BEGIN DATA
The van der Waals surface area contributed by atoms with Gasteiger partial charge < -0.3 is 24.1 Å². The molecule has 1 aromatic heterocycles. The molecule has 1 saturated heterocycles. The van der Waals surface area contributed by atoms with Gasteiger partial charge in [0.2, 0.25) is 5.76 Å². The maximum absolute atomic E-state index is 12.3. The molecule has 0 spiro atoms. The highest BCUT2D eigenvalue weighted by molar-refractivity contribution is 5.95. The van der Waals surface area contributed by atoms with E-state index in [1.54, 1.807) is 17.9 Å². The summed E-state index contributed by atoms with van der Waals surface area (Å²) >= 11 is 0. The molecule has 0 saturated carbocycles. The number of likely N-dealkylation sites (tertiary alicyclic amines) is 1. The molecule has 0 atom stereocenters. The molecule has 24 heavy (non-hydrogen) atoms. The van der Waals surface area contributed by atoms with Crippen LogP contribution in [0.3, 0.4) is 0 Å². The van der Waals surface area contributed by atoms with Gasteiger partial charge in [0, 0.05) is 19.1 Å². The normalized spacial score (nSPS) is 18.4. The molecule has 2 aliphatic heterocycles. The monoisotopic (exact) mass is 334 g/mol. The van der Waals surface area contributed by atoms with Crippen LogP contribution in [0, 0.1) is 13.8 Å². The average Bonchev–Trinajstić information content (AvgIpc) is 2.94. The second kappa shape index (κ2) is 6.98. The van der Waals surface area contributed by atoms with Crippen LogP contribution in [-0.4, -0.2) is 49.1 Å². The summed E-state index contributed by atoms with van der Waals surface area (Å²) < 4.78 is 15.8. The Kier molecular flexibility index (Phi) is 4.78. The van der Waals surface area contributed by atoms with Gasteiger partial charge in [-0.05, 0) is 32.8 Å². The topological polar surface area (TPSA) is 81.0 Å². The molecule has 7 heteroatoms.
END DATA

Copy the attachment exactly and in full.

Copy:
The van der Waals surface area contributed by atoms with Gasteiger partial charge < -0.3 is 24.1 Å². The molecule has 1 aromatic heterocycles. The molecule has 1 saturated heterocycles. The van der Waals surface area contributed by atoms with Gasteiger partial charge in [0.2, 0.25) is 5.76 Å². The maximum absolute atomic E-state index is 12.3. The molecule has 0 spiro atoms. The highest BCUT2D eigenvalue weighted by molar-refractivity contribution is 5.95. The van der Waals surface area contributed by atoms with E-state index in [1.54, 1.807) is 17.9 Å². The summed E-state index contributed by atoms with van der Waals surface area (Å²) >= 11 is 0. The molecule has 0 saturated carbocycles. The number of likely N-dealkylation sites (tertiary alicyclic amines) is 1. The molecule has 0 atom stereocenters. The molecule has 24 heavy (non-hydrogen) atoms. The van der Waals surface area contributed by atoms with Crippen LogP contribution in [0.3, 0.4) is 0 Å². The van der Waals surface area contributed by atoms with Gasteiger partial charge in [0, 0.05) is 19.1 Å². The normalized spacial score (nSPS) is 18.4. The molecule has 2 aliphatic heterocycles. The monoisotopic (exact) mass is 334 g/mol. The van der Waals surface area contributed by atoms with Crippen LogP contribution in [0, 0.1) is 13.8 Å². The average Bonchev–Trinajstić information content (AvgIpc) is 2.94. The second kappa shape index (κ2) is 6.98. The van der Waals surface area contributed by atoms with Crippen LogP contribution in [-0.4, -0.2) is 49.1 Å². The summed E-state index contributed by atoms with van der Waals surface area (Å²) < 4.78 is 15.8. The Kier molecular flexibility index (Phi) is 4.78. The van der Waals surface area contributed by atoms with Gasteiger partial charge in [-0.05, 0) is 32.8 Å². The topological polar surface area (TPSA) is 81.0 Å². The molecule has 7 heteroatoms.